Proofreading and editing services

Proofreading and editing services in Ireland

There is a relative lack of academic proofreading and editing services in Ireland, where most essays, theses and assignments are not proofread. A proofread and edited thesis therefore stands out from the crowd and gains a higher mark than it would have gained otherwise. The more problems the proofreader/editor identifies and resolves, the greater the improvement in the mark. 


What do proofreading and editing services offer?

The absence of quality proofreading and editing in a piece of writing reduces the reader’s ability to appreciate the content. Recurring errors, even when minor on their own, combine to interfere substantially with the content. The way the paper looks affects how the reader judges it and can make the ideas it presents seem incoherent. Errors throughout a thesis show a lack of care on the writer’s part for his/her writing.

Proofreading is the final polish that will make your writing shine. Editing means revising writing to enhance its readability. Both are critical to the success of any piece of writing. It is the final and most important step in preparing a manuscript. When a manuscript has not been thoroughly proofread, its ideas do not come across as well as they should. This is where proofreading and editing are so valuable.  

A good proofreader and editor will find these mistakes, correct them and improve word choice. The result is a significant improvement in quality, clarity and readability. It means less work – and a far more pleasant experience – for the reader. A well-proofread, well-edited thesis sends out a positive message that the writer values the reader as much as the writing.     


What we do when proofreading and editing your manuscript

So you have written your manuscript. It is important to you that it looks the part. In that case, you need a fresh pair of eyes. That means a proofreader and editor who is not just sufficiently experienced, but competent enough to see any  weaknesses and eliminate them. You have come to the right place! 

Proofreading is a special kind of reading. It means searching for, and correcting, basic but significant mistakes in the text. We will proofread your writing for grammar errors, spelling mistakes, typos and formatting errors. But we won’t stop there. We will also edit your writing and advise you on word choice, sentence structure, style, omitted words or word endings, consistency and readability. On their own, these mistakes are often relatively minor. But when there are many of them, the combination makes for a difficult read overall.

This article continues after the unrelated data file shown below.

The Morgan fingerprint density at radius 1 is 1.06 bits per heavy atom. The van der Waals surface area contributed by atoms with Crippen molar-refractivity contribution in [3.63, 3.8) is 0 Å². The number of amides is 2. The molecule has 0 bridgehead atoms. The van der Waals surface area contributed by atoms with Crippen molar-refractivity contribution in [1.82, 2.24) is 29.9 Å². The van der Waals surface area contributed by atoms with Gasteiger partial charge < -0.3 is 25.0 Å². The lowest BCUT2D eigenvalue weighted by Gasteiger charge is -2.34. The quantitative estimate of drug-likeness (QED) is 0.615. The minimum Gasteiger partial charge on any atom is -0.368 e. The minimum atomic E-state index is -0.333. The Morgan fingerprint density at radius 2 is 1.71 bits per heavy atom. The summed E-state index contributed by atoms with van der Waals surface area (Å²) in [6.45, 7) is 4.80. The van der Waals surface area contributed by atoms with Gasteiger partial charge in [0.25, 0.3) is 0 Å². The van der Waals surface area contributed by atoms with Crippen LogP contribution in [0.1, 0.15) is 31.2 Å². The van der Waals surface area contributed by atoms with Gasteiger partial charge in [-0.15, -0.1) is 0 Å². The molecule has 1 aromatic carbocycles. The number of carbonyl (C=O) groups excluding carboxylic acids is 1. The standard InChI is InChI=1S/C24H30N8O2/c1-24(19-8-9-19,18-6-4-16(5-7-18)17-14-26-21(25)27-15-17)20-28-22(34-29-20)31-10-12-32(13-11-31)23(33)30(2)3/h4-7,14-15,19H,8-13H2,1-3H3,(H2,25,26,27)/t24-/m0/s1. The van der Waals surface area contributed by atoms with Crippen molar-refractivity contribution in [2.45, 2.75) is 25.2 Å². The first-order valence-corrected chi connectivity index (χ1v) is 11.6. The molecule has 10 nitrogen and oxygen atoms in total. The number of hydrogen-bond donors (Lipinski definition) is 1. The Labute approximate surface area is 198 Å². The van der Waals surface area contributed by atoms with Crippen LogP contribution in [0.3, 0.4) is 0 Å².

Quality proofreading and editing services in Ireland are not all that we offer. We also provide you with a critical analysis of the content of your manuscript. Let’s say there is a sentence or paragraph whose meaning is unclear or contradictory. Or perhaps a point in the text needs to be made more clearly. We will always draw your attention to these important issues.

Our proofreading and editing services will also point to where a sentence or paragraph would be better included in a different part of the document. And we will draw attention to places where a point needs to be developed or elaborated upon to strengthen the argument. Together these changes will greatly improve the overall flow of the document and make it far more readable than the original version.  

Contact us here for a quote, a free consultation and some practical advice!



Proofreading and editing tips


Proofreading -v- editing – what’s the difference?

Editing has been defined as “revising writing to increase its suitability.” Proofreading, on the other hand, often comes later and means correcting typographical errors, spelling and grammar mistakes in a piece of writing once it has been completed.

There is a common misconception that proofreading covers all the above; it does not. 


Master the editing process by creating distance

When editing your own work, the most important thing to remember is to create some distance between your writing and editing. Before attempting to edit it, put your writing aside for a few days. It will help you to return to it with a fresh perspective and a clear focus.


Choose your own approach

When you are editing your own work, choose the approach that you are most comfortable with, and which makes most sense to you. For example, you don’t necessarily have to start on Page 1, with the Introduction; you may decide to leave that for later, as many people do when writing their essay or thesis. For example, you could start with formatting your work.


Be fresh when you start 

Proofreading and editing when you’re tired is never a good idea. That’s because effective proofreading of any document one has written is an intense endeavour. You have to focus on every word as you go through it, and if you are not attentive enough, you will miss numerous small but essential mistakes. When you are fresh and calm, it is far easier to get into ‘flow’, and the task seems far less burdensome than it would otherwise.